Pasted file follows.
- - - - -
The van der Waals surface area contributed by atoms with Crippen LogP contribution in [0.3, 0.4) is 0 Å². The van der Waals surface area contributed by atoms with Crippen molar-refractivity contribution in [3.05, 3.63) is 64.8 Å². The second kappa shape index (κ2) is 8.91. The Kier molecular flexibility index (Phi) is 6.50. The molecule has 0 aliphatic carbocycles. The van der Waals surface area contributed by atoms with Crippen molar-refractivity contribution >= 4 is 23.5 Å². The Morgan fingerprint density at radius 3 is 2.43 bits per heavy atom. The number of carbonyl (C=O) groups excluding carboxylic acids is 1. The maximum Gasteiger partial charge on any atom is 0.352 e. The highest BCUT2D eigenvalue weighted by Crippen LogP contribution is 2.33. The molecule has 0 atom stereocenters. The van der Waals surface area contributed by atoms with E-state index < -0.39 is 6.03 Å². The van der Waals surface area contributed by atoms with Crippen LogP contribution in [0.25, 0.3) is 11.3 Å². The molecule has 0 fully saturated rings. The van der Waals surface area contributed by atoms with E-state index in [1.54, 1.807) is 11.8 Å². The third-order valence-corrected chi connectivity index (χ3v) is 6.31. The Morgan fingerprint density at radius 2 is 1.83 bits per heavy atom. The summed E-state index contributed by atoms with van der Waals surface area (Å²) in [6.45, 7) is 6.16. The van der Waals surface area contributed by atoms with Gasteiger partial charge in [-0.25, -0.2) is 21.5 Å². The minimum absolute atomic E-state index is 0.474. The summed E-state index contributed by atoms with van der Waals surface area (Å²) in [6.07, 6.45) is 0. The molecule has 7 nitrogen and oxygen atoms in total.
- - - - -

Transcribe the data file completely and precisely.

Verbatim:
The van der Waals surface area contributed by atoms with Crippen LogP contribution in [0.3, 0.4) is 0 Å². The van der Waals surface area contributed by atoms with Crippen molar-refractivity contribution in [3.05, 3.63) is 64.8 Å². The second kappa shape index (κ2) is 8.91. The Kier molecular flexibility index (Phi) is 6.50. The molecule has 0 aliphatic carbocycles. The van der Waals surface area contributed by atoms with Crippen molar-refractivity contribution >= 4 is 23.5 Å². The Morgan fingerprint density at radius 3 is 2.43 bits per heavy atom. The number of carbonyl (C=O) groups excluding carboxylic acids is 1. The maximum Gasteiger partial charge on any atom is 0.352 e. The highest BCUT2D eigenvalue weighted by Crippen LogP contribution is 2.33. The molecule has 0 atom stereocenters. The van der Waals surface area contributed by atoms with E-state index < -0.39 is 6.03 Å². The van der Waals surface area contributed by atoms with Crippen LogP contribution in [0.25, 0.3) is 11.3 Å². The molecule has 0 fully saturated rings. The van der Waals surface area contributed by atoms with E-state index in [1.54, 1.807) is 11.8 Å². The third-order valence-corrected chi connectivity index (χ3v) is 6.31. The Morgan fingerprint density at radius 2 is 1.83 bits per heavy atom. The summed E-state index contributed by atoms with van der Waals surface area (Å²) in [6.45, 7) is 6.16. The van der Waals surface area contributed by atoms with Gasteiger partial charge in [-0.25, -0.2) is 21.5 Å². The minimum absolute atomic E-state index is 0.474. The summed E-state index contributed by atoms with van der Waals surface area (Å²) in [6.07, 6.45) is 0. The molecule has 7 nitrogen and oxygen atoms in total.